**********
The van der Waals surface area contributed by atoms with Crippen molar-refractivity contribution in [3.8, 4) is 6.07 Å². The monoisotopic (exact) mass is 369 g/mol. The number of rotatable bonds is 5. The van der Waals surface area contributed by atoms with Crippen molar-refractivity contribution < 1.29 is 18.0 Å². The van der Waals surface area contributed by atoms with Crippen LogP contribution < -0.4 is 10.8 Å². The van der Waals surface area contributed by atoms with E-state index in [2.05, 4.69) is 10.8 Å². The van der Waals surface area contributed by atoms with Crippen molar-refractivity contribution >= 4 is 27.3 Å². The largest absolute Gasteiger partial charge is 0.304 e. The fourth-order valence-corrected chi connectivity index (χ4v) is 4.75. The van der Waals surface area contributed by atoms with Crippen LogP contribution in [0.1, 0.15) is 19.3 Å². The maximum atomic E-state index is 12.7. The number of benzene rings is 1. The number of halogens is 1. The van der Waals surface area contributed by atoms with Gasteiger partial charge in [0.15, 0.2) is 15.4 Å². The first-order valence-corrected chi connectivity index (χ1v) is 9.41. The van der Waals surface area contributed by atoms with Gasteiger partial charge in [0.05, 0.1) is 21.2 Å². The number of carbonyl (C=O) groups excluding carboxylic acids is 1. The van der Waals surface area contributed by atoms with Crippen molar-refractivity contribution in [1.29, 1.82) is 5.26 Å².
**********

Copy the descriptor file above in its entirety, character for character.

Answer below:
The van der Waals surface area contributed by atoms with Crippen molar-refractivity contribution in [3.8, 4) is 6.07 Å². The monoisotopic (exact) mass is 369 g/mol. The number of rotatable bonds is 5. The van der Waals surface area contributed by atoms with Crippen molar-refractivity contribution < 1.29 is 18.0 Å². The van der Waals surface area contributed by atoms with Crippen LogP contribution < -0.4 is 10.8 Å². The van der Waals surface area contributed by atoms with E-state index in [2.05, 4.69) is 10.8 Å². The van der Waals surface area contributed by atoms with Crippen molar-refractivity contribution >= 4 is 27.3 Å². The largest absolute Gasteiger partial charge is 0.304 e. The fourth-order valence-corrected chi connectivity index (χ4v) is 4.75. The van der Waals surface area contributed by atoms with Crippen LogP contribution in [0.1, 0.15) is 19.3 Å². The maximum atomic E-state index is 12.7. The number of benzene rings is 1. The number of halogens is 1. The van der Waals surface area contributed by atoms with Gasteiger partial charge in [0.15, 0.2) is 15.4 Å². The first-order valence-corrected chi connectivity index (χ1v) is 9.41. The van der Waals surface area contributed by atoms with Gasteiger partial charge in [0.05, 0.1) is 21.2 Å². The number of carbonyl (C=O) groups excluding carboxylic acids is 1. The van der Waals surface area contributed by atoms with Crippen molar-refractivity contribution in [1.29, 1.82) is 5.26 Å².